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This book is a somewhat revised version of the Gifford Lectures delivered at the University of Glasgow in 1974 and 1975. Lord Gifford wished the lectures given on his foundation to be ‘popular’, by which I take him to have meant ‘non-technical’. I have tried to comply with his wish, not only because he expressed it, but for two further reasons. The first is that the subject is of interest and concern to the general reader. The second is that it is no longer possible for a single individual to master all the disciplines that are required for a full academic treatment of it. He would need to be a philosopher, a theologian, a sociologist, and a historian at the very least. Yet it remains necessary to attempt something on a fairly large scale because important issues otherwise go by default. If philosophers always confine themselves to small-scale manageable problems of the sort that can be handled with full analytical rigour they are exposed, by their very concentration, to the risk of allowing fundamental assumptions to go uncriticized and even, perhaps, unnoticed. It looks as if the only practicable solution is a sketch large enough in scale to reveal these wider assumptions, but with enough detail to display the argument clearly and enable it to be checked. The whole will be too obviously incomplete to masquerade as a finished picture.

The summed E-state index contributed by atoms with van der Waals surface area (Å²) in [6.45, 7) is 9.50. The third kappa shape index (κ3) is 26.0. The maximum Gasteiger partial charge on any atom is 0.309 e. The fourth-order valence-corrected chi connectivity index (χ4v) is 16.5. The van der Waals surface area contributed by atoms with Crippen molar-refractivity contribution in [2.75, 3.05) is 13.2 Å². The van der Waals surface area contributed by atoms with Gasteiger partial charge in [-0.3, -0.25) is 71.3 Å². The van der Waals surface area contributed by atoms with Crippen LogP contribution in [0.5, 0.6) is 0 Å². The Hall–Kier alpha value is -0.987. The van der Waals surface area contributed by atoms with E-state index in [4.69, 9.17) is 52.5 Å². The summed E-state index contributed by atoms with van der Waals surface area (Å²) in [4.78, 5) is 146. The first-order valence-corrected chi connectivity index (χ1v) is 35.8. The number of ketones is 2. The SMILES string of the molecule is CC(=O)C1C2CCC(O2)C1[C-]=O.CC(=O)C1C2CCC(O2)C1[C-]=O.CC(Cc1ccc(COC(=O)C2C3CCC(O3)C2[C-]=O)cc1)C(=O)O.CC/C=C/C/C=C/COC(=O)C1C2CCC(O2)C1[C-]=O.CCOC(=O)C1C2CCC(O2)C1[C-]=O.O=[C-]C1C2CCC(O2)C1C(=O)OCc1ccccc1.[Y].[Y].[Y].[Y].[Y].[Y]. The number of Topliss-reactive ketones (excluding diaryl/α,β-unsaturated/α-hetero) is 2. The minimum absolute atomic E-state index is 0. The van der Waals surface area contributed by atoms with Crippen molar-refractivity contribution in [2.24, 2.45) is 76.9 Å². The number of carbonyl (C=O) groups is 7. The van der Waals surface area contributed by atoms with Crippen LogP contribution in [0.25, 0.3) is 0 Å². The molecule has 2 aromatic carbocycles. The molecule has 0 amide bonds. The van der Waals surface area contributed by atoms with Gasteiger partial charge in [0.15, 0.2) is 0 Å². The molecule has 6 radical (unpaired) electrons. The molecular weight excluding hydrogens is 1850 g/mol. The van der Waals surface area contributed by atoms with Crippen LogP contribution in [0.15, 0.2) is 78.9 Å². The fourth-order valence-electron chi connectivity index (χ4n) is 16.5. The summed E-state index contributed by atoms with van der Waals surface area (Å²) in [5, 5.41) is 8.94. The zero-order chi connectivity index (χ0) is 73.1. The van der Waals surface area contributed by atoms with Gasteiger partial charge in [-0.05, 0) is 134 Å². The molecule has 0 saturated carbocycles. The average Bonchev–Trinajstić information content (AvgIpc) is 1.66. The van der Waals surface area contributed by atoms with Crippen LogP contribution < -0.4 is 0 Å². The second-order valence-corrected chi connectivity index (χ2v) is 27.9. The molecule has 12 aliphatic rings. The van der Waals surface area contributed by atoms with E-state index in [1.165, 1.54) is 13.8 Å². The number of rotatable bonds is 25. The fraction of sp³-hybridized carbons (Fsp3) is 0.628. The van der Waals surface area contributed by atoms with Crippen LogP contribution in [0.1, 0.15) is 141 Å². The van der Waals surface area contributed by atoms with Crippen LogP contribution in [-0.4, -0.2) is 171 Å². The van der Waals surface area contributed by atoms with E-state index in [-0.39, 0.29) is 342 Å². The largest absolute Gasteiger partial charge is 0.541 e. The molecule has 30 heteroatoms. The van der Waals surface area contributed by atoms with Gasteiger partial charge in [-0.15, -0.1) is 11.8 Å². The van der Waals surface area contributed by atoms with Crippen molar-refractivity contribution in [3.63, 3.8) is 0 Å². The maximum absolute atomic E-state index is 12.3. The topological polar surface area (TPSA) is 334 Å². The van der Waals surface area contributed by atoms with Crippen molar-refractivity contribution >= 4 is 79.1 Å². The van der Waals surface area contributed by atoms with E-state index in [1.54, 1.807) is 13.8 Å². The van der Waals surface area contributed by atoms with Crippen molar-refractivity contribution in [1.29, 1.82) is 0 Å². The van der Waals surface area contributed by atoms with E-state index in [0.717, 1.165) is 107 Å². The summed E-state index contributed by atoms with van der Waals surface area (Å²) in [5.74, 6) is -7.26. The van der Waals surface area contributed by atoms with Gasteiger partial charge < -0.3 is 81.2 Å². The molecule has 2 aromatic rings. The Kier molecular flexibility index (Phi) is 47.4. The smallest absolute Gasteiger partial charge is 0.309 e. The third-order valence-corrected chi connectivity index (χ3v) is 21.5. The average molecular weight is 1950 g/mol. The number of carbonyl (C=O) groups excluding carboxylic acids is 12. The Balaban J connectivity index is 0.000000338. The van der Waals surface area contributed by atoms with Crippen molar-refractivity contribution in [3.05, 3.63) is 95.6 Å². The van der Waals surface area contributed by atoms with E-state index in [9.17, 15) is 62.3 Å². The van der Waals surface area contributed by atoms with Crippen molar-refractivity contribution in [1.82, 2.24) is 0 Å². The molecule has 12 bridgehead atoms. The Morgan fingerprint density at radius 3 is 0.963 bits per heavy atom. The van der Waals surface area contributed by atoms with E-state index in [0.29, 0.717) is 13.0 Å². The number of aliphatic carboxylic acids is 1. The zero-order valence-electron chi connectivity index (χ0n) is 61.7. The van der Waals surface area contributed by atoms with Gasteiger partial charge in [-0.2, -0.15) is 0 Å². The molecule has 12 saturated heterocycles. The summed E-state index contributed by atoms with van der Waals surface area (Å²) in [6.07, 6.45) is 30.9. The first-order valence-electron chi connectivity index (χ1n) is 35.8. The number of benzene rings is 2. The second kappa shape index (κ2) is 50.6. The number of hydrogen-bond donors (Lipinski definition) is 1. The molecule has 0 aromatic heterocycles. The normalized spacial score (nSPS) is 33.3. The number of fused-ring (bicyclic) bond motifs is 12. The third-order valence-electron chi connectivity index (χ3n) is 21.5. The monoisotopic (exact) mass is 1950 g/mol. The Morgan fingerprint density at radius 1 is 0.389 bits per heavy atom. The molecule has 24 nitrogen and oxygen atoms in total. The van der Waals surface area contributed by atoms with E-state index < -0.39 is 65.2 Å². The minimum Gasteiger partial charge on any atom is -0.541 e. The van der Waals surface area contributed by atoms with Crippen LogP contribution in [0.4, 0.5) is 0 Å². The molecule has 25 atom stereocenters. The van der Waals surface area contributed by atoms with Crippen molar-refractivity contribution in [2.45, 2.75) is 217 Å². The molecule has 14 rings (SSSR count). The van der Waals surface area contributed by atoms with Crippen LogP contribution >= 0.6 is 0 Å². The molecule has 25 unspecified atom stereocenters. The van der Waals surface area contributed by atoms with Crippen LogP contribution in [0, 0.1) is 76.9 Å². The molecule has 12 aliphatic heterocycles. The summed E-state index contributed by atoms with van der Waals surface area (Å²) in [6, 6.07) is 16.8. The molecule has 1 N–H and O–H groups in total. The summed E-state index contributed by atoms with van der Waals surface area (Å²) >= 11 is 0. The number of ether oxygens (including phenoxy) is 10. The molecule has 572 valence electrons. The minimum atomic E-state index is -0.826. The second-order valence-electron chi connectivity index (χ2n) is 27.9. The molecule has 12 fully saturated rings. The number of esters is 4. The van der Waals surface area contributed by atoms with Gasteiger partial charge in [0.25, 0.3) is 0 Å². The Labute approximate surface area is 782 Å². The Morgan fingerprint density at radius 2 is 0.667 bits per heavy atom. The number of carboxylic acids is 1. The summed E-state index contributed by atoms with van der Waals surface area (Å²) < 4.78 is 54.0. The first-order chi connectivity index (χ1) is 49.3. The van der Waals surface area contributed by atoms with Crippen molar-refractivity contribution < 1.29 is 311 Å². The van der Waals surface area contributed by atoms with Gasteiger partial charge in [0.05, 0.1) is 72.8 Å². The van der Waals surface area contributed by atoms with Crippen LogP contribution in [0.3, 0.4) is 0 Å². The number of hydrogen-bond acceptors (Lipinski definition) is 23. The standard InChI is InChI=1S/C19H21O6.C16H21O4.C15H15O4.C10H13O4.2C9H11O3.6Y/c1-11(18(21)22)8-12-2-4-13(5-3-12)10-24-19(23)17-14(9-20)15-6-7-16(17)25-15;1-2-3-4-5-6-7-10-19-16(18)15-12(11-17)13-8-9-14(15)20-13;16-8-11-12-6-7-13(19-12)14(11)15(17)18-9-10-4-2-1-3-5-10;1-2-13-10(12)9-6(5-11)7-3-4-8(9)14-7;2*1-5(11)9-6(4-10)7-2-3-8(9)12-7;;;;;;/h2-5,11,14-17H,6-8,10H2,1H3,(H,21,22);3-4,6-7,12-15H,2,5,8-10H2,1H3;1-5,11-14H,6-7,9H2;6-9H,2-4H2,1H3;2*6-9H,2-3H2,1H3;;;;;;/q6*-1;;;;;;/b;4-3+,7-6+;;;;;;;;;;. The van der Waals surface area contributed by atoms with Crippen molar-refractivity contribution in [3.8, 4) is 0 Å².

Such a compromise is beset with difficulties, and I am, therefore, more than usually aware of the many debts that I owe. First I must thank the University of Glasgow for the invitation to deliver the lectures and for the overwhelmingly generous hospitality which my wife and I received during our visits in two successive years. I am grateful to Colgate University, New York, and the University of Canterbury, New Zealand for the opportunity to give some of the lectures again, and for the stimulus provided by, in particular, Professor R. V. Smith of Colgate and Mr J. C. Thornton of Canterbury. I have received continuous help and encouragement from Mr J. R. Lucas. Those who, at various stages, have read the manuscript in whole or in part and have helped me with their comments, are too numerous for me to mention all of them. They include Professor John Howes, Professor Gene Outka, Professor C. R. Kordig, Dr R. J. Delahunty, and Dr Eleanor Dand.

In addition I owe a special debt to Professor R. M. Hare. His contributions to moral philosophy have been so influential that it would have been impossible in a study like this either to ignore them or to do them justice, let alone to match their clarity and rigour. In philosophy there is no greater compliment than dissent, and I am grateful for the stimulus and challenge of his thought over many years.